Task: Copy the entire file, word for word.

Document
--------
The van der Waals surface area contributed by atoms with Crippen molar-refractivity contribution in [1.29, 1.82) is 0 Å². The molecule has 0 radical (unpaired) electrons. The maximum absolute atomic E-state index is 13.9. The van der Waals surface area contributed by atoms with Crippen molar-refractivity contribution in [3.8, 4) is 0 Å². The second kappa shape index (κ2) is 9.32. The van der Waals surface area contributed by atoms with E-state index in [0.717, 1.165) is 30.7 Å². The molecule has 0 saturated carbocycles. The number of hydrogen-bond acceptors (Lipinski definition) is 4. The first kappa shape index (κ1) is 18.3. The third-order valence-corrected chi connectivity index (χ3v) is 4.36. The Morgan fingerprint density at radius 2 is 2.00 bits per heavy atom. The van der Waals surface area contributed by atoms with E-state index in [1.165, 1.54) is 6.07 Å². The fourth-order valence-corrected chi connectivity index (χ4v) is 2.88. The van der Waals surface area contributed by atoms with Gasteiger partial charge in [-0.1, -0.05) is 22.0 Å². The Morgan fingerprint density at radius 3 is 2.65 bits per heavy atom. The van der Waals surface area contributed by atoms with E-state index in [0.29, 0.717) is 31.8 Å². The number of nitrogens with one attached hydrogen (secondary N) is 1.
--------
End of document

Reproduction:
The van der Waals surface area contributed by atoms with Crippen molar-refractivity contribution in [1.29, 1.82) is 0 Å². The molecule has 0 radical (unpaired) electrons. The maximum absolute atomic E-state index is 13.9. The van der Waals surface area contributed by atoms with Crippen molar-refractivity contribution in [3.8, 4) is 0 Å². The second kappa shape index (κ2) is 9.32. The van der Waals surface area contributed by atoms with E-state index in [0.717, 1.165) is 30.7 Å². The molecule has 0 saturated carbocycles. The number of hydrogen-bond acceptors (Lipinski definition) is 4. The first kappa shape index (κ1) is 18.3. The third-order valence-corrected chi connectivity index (χ3v) is 4.36. The Morgan fingerprint density at radius 2 is 2.00 bits per heavy atom. The van der Waals surface area contributed by atoms with E-state index in [1.165, 1.54) is 6.07 Å². The fourth-order valence-corrected chi connectivity index (χ4v) is 2.88. The van der Waals surface area contributed by atoms with Gasteiger partial charge in [-0.1, -0.05) is 22.0 Å². The Morgan fingerprint density at radius 3 is 2.65 bits per heavy atom. The van der Waals surface area contributed by atoms with E-state index in [0.29, 0.717) is 31.8 Å². The number of nitrogens with one attached hydrogen (secondary N) is 1.